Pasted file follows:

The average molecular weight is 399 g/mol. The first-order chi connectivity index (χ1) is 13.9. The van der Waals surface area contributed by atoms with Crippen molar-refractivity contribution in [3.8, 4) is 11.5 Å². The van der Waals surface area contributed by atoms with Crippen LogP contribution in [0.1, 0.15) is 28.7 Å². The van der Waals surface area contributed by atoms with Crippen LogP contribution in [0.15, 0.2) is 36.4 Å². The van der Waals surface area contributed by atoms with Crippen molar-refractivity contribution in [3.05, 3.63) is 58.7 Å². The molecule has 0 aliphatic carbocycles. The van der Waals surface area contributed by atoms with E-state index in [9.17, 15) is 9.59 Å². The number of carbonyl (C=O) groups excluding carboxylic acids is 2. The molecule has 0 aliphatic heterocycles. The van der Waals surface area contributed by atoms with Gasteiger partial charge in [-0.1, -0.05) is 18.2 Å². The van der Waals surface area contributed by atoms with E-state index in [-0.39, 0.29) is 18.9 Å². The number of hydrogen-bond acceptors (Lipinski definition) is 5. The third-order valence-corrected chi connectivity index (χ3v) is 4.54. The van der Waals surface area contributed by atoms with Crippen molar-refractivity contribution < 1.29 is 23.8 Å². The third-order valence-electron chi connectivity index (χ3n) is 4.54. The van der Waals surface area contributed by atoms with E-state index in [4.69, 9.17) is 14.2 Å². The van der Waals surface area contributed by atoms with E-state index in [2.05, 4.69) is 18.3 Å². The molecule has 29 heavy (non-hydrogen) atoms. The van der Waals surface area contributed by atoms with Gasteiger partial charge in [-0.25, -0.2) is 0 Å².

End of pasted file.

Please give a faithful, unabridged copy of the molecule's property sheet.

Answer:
The average molecular weight is 399 g/mol. The first-order chi connectivity index (χ1) is 13.9. The van der Waals surface area contributed by atoms with Crippen molar-refractivity contribution in [3.8, 4) is 11.5 Å². The van der Waals surface area contributed by atoms with Crippen LogP contribution in [0.1, 0.15) is 28.7 Å². The van der Waals surface area contributed by atoms with Crippen LogP contribution in [0.15, 0.2) is 36.4 Å². The van der Waals surface area contributed by atoms with Crippen molar-refractivity contribution in [3.05, 3.63) is 58.7 Å². The molecule has 0 aliphatic carbocycles. The van der Waals surface area contributed by atoms with E-state index in [9.17, 15) is 9.59 Å². The number of carbonyl (C=O) groups excluding carboxylic acids is 2. The molecule has 0 aliphatic heterocycles. The van der Waals surface area contributed by atoms with Gasteiger partial charge in [-0.1, -0.05) is 18.2 Å². The van der Waals surface area contributed by atoms with E-state index in [-0.39, 0.29) is 18.9 Å². The number of hydrogen-bond acceptors (Lipinski definition) is 5. The third-order valence-corrected chi connectivity index (χ3v) is 4.54. The van der Waals surface area contributed by atoms with Crippen molar-refractivity contribution < 1.29 is 23.8 Å². The third-order valence-electron chi connectivity index (χ3n) is 4.54. The van der Waals surface area contributed by atoms with E-state index in [4.69, 9.17) is 14.2 Å². The van der Waals surface area contributed by atoms with E-state index in [2.05, 4.69) is 18.3 Å². The molecule has 29 heavy (non-hydrogen) atoms. The van der Waals surface area contributed by atoms with Gasteiger partial charge in [-0.25, -0.2) is 0 Å².